How to Parent During the Teen Years – Dad Edition

Our friend Stuart Hall joins The Parent Cue podcast to share about how dads can better parent during the teenage years.  Check it out!  https://soundcloud.com/rethinkgroup/pcl-50-dad-edition-with-stuart-hall

 

Parents – Your Role Really Matters!

This article was written by Doug & Cathy Fields -Authors of Intentional Parenting

In our parenting seminars, parents often ask us questions that reveal their fears about the negative influence of media, culture, and peers on their children. This is a normal concern in today’s crazy culture, but we answer their worry by telling them to be less concerned about “outside” influences and more concerned about their hugely significant roles as the primary influencers in their child’s lives.

More than anyone else, kids of all ages are influenced and shaped by their parents.

The only time this influence shifts away from parents and onto other influences is when parents are either physically or emotionally absent. In other words, if you as a parent decide to “opt-out” of the parenting scene, then you can expect culture and all it represents to be more than glad to step in.

Research and social science studies support the fact that the parent/child relationship significantly impacts a child throughout his or her lifetime. The parent’s role and involvement is essential to the child’s development of emotional health, academic advancement, and making significant life decisions.

A recent study found that “a lack of parental involvement can have long-lasting negative effects on a child. Children who don’t have a close relationship with a parent are at risk for teen pregnancy, more likely to drink alcohol or smoke cigarettes, and more likely to live a sedentary life. They are also more likely to be withdrawn or suffer from depression.”

Your influence is the reason why you are such a big deal as a parent. This should be no surprise since children are very valuable to God.

Look how Jesus describes children: He [Jesus] took a little child and had him stand among them. Taking him in his arms, he said to them, “Whoever welcomes one of these little children in my name welcomes me; and whoever welcomes me does not welcome me but the one who sent me.” Mark 9:36-37 (NIV)

When you welcome a child into your life, you welcome Jesus. That’s powerful!
And the writer of Psalms says: “Children are a gift from the LORD; they are a reward from him…” Psalms 127:3 (NLT)

God has rewarded you with the gift of a child — a gift worthy of cherishing and one that requires your very best effort. You were called to be a parent — it’s a significant part of your destiny and life purpose.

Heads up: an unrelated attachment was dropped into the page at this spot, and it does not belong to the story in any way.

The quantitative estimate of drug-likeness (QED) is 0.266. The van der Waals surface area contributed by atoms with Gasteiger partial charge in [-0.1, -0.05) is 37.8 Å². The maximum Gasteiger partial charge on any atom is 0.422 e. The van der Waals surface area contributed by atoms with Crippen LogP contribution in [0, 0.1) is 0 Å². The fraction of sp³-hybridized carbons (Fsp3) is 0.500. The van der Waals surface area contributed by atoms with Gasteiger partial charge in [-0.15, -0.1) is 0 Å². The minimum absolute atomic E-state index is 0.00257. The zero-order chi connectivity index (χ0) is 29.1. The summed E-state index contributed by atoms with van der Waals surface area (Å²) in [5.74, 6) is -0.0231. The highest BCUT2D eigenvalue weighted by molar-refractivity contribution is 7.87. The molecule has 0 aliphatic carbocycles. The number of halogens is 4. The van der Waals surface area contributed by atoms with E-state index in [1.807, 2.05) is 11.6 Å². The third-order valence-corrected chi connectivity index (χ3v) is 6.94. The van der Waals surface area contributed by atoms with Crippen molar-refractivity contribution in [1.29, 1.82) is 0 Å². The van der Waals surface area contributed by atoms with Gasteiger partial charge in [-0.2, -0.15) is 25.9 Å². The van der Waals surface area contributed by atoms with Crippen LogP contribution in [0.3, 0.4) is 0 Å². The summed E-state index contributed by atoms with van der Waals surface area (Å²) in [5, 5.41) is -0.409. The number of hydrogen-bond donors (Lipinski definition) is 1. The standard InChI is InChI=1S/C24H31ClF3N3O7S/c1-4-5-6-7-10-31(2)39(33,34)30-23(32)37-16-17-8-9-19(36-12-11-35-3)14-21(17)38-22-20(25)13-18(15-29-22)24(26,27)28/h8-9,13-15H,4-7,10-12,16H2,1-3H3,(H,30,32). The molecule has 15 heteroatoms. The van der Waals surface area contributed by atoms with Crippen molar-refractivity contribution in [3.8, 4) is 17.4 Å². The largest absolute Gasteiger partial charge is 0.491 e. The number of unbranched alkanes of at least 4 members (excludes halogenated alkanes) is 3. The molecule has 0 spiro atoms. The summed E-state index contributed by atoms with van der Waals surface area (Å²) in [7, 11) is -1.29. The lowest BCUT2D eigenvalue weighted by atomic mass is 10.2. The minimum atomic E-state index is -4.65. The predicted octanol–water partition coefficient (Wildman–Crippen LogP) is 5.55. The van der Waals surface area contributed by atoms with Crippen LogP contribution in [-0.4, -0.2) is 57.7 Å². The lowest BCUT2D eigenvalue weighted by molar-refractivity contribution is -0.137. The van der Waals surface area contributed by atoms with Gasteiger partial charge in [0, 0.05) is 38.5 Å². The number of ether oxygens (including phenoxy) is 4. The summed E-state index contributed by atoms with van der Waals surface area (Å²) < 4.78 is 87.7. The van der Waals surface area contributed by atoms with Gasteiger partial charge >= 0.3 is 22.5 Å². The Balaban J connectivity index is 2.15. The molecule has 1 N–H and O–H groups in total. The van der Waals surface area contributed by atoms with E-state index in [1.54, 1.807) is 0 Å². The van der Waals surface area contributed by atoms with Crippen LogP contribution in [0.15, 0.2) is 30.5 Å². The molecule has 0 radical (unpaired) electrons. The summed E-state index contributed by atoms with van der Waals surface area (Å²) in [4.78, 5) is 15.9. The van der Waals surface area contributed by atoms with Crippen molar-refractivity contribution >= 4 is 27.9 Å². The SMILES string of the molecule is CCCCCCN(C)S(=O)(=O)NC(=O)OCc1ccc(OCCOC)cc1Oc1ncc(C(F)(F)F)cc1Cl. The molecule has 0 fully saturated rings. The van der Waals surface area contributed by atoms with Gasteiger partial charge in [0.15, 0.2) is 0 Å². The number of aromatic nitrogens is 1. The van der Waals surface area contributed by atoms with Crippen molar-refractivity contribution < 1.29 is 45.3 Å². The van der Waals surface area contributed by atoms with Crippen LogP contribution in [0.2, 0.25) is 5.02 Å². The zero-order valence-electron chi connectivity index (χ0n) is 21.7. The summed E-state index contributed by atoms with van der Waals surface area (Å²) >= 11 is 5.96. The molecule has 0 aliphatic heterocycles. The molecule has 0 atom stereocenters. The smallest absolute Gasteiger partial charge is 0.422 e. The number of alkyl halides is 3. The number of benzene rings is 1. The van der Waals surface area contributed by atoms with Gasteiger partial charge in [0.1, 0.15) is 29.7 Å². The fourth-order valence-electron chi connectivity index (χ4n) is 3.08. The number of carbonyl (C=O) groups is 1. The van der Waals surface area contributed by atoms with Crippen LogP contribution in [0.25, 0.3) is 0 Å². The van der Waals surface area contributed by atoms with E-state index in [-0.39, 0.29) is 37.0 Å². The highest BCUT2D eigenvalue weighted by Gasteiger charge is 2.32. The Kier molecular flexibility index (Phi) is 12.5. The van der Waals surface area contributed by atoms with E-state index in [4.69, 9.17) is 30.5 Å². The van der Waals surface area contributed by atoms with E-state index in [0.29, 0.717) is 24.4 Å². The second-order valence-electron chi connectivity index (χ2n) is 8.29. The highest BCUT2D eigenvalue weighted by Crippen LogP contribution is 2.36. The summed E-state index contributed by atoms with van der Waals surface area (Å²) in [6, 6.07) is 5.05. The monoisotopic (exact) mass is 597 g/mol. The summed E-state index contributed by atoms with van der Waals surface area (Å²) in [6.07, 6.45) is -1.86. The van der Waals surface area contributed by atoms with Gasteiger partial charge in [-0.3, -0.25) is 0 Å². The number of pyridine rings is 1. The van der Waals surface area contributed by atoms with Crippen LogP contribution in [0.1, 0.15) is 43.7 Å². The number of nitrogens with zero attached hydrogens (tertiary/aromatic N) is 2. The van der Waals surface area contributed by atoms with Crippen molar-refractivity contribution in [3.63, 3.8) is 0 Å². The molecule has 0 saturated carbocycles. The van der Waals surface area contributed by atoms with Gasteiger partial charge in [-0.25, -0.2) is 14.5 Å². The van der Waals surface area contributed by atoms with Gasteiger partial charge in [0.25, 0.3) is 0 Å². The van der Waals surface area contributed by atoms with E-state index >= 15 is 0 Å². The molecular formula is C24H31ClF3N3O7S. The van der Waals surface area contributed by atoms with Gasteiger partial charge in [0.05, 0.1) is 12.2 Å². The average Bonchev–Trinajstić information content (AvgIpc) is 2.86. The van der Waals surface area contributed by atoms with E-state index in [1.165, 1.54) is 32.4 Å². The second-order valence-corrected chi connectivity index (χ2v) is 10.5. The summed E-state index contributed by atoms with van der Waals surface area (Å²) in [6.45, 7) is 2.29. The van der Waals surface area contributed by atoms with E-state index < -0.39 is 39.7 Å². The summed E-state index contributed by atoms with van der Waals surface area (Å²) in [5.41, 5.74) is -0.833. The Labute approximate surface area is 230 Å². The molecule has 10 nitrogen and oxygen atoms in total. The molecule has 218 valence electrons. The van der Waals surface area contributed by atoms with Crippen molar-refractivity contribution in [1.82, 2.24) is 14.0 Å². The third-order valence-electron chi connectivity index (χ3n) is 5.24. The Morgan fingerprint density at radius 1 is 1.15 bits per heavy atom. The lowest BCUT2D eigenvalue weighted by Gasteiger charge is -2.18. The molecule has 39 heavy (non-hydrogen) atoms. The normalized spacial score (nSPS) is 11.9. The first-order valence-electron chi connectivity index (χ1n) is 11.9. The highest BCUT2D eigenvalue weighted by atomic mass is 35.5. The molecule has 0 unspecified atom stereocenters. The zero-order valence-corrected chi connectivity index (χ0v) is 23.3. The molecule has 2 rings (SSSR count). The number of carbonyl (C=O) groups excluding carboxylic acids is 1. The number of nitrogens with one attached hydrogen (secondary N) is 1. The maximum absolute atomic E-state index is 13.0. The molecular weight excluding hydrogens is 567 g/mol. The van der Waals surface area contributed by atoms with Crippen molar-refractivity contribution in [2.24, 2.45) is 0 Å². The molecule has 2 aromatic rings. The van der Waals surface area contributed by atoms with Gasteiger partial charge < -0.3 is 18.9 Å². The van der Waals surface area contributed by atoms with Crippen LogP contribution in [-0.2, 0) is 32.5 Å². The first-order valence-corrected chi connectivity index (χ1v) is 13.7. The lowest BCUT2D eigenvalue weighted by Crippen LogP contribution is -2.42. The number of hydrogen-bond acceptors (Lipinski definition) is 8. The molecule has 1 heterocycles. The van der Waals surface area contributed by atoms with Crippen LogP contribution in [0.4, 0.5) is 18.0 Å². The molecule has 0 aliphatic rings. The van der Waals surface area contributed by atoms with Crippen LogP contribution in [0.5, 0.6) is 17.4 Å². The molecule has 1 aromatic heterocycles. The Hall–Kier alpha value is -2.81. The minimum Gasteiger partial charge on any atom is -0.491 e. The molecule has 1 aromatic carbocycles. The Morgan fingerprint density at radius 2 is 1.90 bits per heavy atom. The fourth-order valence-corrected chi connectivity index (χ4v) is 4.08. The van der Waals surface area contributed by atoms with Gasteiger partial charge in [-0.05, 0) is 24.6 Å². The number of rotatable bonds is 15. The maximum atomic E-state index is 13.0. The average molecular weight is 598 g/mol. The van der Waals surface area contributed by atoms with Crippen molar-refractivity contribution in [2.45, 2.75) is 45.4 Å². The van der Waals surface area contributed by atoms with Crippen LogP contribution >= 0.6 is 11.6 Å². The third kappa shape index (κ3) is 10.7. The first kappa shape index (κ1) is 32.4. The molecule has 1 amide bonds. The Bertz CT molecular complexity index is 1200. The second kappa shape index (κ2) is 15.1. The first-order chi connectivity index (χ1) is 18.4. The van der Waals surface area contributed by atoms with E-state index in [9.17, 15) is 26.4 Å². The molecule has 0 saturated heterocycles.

Yet, sometimes as parents, we want to deny or downplay our impact on our child’s life so that we can be let off the hook.

Look, we get it! Parenting is a huge responsibility — your child’s future is on the line. That’s a lot of pressure.

But we’d like to suggest that instead of viewing your parental responsibility as something negative, you begin to see it as empowering. After all, among all the other influences in your children’s lives, you are the one who has the ability to spend the most time with them. Not their friends, not the TV, and not even their cell phone. Therefore, you also have the most opportunities to instill your values into your kids.

So, if you long to be a good parent, and for your kids to grow up as successful and mature adults, then the first thing you need to do is to develop a deep conviction that your role as a parent is crucial. Believe that you — your presence, your actions, and your words — are vital to the health and development of your child. Believe that you are the most significant influence in your child’s life.

Parent Network Podcast – Michelle Starbuck

Check out our fourth episode where we interview Michelle Starbuck, our volunteer Director of the Parent Network, on intentional parenting over the years.

 

Parent Network Podcast – Mike Ashcraft

Listen to our latest Parent Network Podcast where we interview Mike Ashcraft on “The Power of Intentional Parenting.”

 

 

The Missing Milestone

** This article was copied from www.championtribes.org

The Missing Milestone

Not every moment in life is created equal.

Some moments have more weight and significance than others. These moments are called milestones. Milestones are moments that mark our lives. Things like the birth of a child, graduations, weddings, and retirements.